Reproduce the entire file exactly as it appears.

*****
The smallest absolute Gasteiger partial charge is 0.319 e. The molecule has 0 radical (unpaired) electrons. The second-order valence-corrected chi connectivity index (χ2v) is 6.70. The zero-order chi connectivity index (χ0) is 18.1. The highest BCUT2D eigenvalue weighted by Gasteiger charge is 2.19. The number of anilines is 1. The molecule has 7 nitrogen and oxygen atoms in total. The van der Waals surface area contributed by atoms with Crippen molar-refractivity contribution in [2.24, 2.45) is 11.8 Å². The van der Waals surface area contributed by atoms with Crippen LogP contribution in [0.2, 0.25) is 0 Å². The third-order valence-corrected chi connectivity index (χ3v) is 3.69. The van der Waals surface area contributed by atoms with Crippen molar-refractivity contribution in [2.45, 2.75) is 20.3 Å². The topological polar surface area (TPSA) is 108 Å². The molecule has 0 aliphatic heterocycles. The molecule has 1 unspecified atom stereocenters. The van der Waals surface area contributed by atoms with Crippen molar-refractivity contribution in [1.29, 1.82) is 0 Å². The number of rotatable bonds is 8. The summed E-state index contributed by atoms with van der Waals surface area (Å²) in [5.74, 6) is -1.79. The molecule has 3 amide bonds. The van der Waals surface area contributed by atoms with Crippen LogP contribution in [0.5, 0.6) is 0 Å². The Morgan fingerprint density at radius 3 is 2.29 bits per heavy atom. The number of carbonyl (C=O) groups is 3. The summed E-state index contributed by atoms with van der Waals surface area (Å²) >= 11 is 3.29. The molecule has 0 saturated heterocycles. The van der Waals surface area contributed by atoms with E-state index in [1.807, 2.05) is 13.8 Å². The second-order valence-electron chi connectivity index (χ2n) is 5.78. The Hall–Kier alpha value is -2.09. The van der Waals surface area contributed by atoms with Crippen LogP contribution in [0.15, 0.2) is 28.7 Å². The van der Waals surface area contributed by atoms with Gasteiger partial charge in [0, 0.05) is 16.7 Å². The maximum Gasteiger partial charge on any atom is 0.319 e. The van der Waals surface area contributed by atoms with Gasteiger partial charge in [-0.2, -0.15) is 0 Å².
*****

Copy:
The smallest absolute Gasteiger partial charge is 0.319 e. The molecule has 0 radical (unpaired) electrons. The second-order valence-corrected chi connectivity index (χ2v) is 6.70. The zero-order chi connectivity index (χ0) is 18.1. The highest BCUT2D eigenvalue weighted by Gasteiger charge is 2.19. The number of anilines is 1. The molecule has 7 nitrogen and oxygen atoms in total. The van der Waals surface area contributed by atoms with Crippen molar-refractivity contribution in [2.24, 2.45) is 11.8 Å². The van der Waals surface area contributed by atoms with Crippen LogP contribution in [0.2, 0.25) is 0 Å². The third-order valence-corrected chi connectivity index (χ3v) is 3.69. The van der Waals surface area contributed by atoms with Crippen molar-refractivity contribution in [2.45, 2.75) is 20.3 Å². The topological polar surface area (TPSA) is 108 Å². The molecule has 0 aliphatic heterocycles. The molecule has 1 unspecified atom stereocenters. The van der Waals surface area contributed by atoms with Crippen molar-refractivity contribution in [1.29, 1.82) is 0 Å². The number of rotatable bonds is 8. The summed E-state index contributed by atoms with van der Waals surface area (Å²) in [5.74, 6) is -1.79. The molecule has 3 amide bonds. The van der Waals surface area contributed by atoms with Crippen LogP contribution in [0.5, 0.6) is 0 Å². The Morgan fingerprint density at radius 3 is 2.29 bits per heavy atom. The number of carbonyl (C=O) groups is 3. The summed E-state index contributed by atoms with van der Waals surface area (Å²) >= 11 is 3.29. The molecule has 0 saturated heterocycles. The van der Waals surface area contributed by atoms with E-state index in [1.807, 2.05) is 13.8 Å². The second-order valence-electron chi connectivity index (χ2n) is 5.78. The Hall–Kier alpha value is -2.09. The van der Waals surface area contributed by atoms with Crippen LogP contribution in [0.15, 0.2) is 28.7 Å². The van der Waals surface area contributed by atoms with Gasteiger partial charge in [0, 0.05) is 16.7 Å². The maximum Gasteiger partial charge on any atom is 0.319 e. The van der Waals surface area contributed by atoms with Gasteiger partial charge in [-0.2, -0.15) is 0 Å².